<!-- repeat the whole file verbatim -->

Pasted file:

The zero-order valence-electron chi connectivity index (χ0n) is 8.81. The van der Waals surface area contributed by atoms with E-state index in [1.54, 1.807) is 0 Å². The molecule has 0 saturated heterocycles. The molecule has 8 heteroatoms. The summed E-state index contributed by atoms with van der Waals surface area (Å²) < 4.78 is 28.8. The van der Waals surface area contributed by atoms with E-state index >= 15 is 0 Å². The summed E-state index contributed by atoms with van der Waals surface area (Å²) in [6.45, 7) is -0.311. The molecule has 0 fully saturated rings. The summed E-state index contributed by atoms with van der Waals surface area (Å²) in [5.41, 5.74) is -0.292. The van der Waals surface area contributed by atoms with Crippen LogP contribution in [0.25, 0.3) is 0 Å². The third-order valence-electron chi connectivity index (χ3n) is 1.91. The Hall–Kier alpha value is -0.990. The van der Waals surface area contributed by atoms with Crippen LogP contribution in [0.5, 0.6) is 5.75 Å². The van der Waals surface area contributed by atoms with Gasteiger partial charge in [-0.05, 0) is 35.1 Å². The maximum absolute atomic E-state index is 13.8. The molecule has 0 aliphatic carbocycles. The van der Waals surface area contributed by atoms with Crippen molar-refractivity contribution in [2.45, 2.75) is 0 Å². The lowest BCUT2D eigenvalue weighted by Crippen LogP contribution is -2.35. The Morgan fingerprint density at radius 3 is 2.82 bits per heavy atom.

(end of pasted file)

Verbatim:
The zero-order valence-electron chi connectivity index (χ0n) is 8.81. The van der Waals surface area contributed by atoms with E-state index in [1.54, 1.807) is 0 Å². The molecule has 0 saturated heterocycles. The molecule has 8 heteroatoms. The summed E-state index contributed by atoms with van der Waals surface area (Å²) < 4.78 is 28.8. The van der Waals surface area contributed by atoms with E-state index >= 15 is 0 Å². The summed E-state index contributed by atoms with van der Waals surface area (Å²) in [6.45, 7) is -0.311. The molecule has 0 fully saturated rings. The summed E-state index contributed by atoms with van der Waals surface area (Å²) in [5.41, 5.74) is -0.292. The van der Waals surface area contributed by atoms with Crippen LogP contribution in [0.25, 0.3) is 0 Å². The third-order valence-electron chi connectivity index (χ3n) is 1.91. The Hall–Kier alpha value is -0.990. The van der Waals surface area contributed by atoms with Crippen LogP contribution in [0.5, 0.6) is 5.75 Å². The van der Waals surface area contributed by atoms with Gasteiger partial charge in [-0.05, 0) is 35.1 Å². The maximum absolute atomic E-state index is 13.8. The molecule has 0 aliphatic carbocycles. The van der Waals surface area contributed by atoms with Crippen molar-refractivity contribution in [2.45, 2.75) is 0 Å². The lowest BCUT2D eigenvalue weighted by Crippen LogP contribution is -2.35. The Morgan fingerprint density at radius 3 is 2.82 bits per heavy atom.